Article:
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18


VIEWS


ARCHITECTS Brexit raises a host of


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questions and issues for UK architectural practices, not least on the future for their EU-national employees. Norman Hayden asked a selection of key players for their thoughts as the UK heads into a new phase


than their UK counterparts. Consequently, a significant portion of our staff is from the EU as they are conversant with the technol- ogy we use.


Ian Hogarth, owner, Hogarth Architects: We hire the best staff, irrespective of where they originate. We have a high percentage of fresh graduates and higher-degree level students and we have benefited greatly from difficult markets in other EU countries such as Greece. On a larger level, the construc- tion industry generally has benefited hugely from skilled workers from Europe, so that we can envisage tender prices increasing greatly if they were not here. We do not feel enough UK workers are being trained, hence the ease with which EU workers have found work and started thriving building businesses in the UK.


Adam Parker, associate director, Greig & Stephenson: EU employees bring the option to recruit people that are right for your business. I wouldn’t explicitly say employ- ees from the EU bring a specific skill set or ideas, but the prospect of not being able to recruit from a rich and diverse talent pool would likely hinder practices.


Being similar to, yet different from, UK culture and practice, our EU employees enlarge our outlook and make for a lively, creative variety Sunand Prasad


WHAT DO EMPLOYEES FROM THE EU BRING TO YOUR PRACTICE?


Sunand Prasad, senior partner, Penoyre & Prasad: Both our British and EU employees have plenty of skills and ideas. The special value of our employees from the EU, and other parts of the world, is in their unique combination of being similar to, yet differ- ent from, UK and London culture and practice. That enlarges our outlook and makes for a lively, creative variety.


Brendan Geraghty, director, Geraghty Taylor: We are a practice that has exclu- sively used BIM. We find that European architects have had more exposure to BIM


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Christopher Shaw, senior director, Medical Architecture: Europe has been the cradle of modern medicine and western architecture. Its ideas and professional discipline have been part of commerce since the 13th century, probably earlier. Employees from the EU carry this with them – there is a cultural commonality.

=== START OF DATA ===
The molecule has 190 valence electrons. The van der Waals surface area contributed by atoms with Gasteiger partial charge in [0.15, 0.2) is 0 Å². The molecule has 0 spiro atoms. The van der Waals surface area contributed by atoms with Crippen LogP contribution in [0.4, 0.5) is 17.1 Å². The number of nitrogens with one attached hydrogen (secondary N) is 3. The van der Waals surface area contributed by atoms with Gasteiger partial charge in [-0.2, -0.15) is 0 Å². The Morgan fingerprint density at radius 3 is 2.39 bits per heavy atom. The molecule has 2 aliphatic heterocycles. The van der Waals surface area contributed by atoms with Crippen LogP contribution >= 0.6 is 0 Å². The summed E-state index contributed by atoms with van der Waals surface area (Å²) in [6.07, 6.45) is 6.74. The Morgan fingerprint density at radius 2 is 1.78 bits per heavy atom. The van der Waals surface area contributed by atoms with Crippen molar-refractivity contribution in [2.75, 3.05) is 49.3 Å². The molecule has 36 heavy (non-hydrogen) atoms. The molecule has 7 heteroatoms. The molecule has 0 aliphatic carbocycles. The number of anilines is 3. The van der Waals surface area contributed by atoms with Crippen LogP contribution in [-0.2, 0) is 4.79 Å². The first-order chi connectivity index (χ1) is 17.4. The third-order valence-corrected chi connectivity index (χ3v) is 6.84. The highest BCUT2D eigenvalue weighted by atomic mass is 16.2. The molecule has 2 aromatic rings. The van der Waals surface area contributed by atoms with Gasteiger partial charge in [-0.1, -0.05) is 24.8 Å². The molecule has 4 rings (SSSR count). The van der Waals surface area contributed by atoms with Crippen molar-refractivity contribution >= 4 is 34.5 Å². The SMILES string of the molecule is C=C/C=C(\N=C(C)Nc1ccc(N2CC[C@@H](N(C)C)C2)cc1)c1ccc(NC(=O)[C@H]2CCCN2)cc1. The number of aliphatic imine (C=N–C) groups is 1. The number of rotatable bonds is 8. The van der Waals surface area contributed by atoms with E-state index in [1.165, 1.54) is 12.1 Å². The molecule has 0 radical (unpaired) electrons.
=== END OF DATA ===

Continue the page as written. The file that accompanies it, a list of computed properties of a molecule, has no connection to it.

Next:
HOW WILL YOUR FIRM BE AFFECTED IF IT’S MORE DIFFICULT FOR EU NATIONALS TO WORK IN THE UK?


SP: It depends on how difficult. People who cross countries to find work tend to be of above-average ambition and resourceful- ness. Losing them would be a huge loss to our firm.


IH: We suspect very badly, but we will always look to adjust and react to maintain a healthy business. We feel it is not a posi- tive move for a country trying to deal with a housing crisis though.


BG: We are very concerned about our current staff being able to remain in the UK. On recruitment, the availability of skilled and suitably-qualified staff is critical to the long-term success of the business, any Brexit-imposed restrictions on recruitment present a significant threat.


We feel it is not a positive move for a country dealing with a housing crisis


Ian Hogarth


AP: It’ll likely become harder to find appro- priate people as competition for quality employees may become greater. CS: At present, our firm is entirely staffed by EU nationals. In 2016, 47 per cent of all new admissions to the Architects Register were using freedom of movement provided under the European Union Professional Qualification Directive. It will be harder to find new staff if the UK withdraws from the European Union. A proportion of our work and income is EU (non-UK) based. We have several medium-term prospects for hospital work in the EU (non-UK) region. It may prove useful to establish a legal structure outside the UK in the event of Britain leaving the EU trade and judicial frameworks.


WHAT HAVE YOU BEEN DOING TO REASSURE STAFF?


BG: We have encouraged them to seek the right to remain in the UK (if they don't already have this) and reassure them that we will do all we can to keep them in the UK and to stay with the practice. The Government needs to do more to help busi- ness retain staff and to continue to be able to recruit from inside and outside the UK.


IH: Nothing formal, beyond avidly follow- ing developments in the press. We will review the situation next summer before the next graduate intake.


SP: Currently, we are very limited in what we can do, as the Brexit negotiations have not begun. However, it is more likely that EU nationals already working here will be able to remain. That must be a key demand.


AP: Not a great deal as we don’t think anyone has a clear picture of what any of this means as of yet. Nevertheless, it seems unlikely that staff already working in the


ADF MARCH 2017


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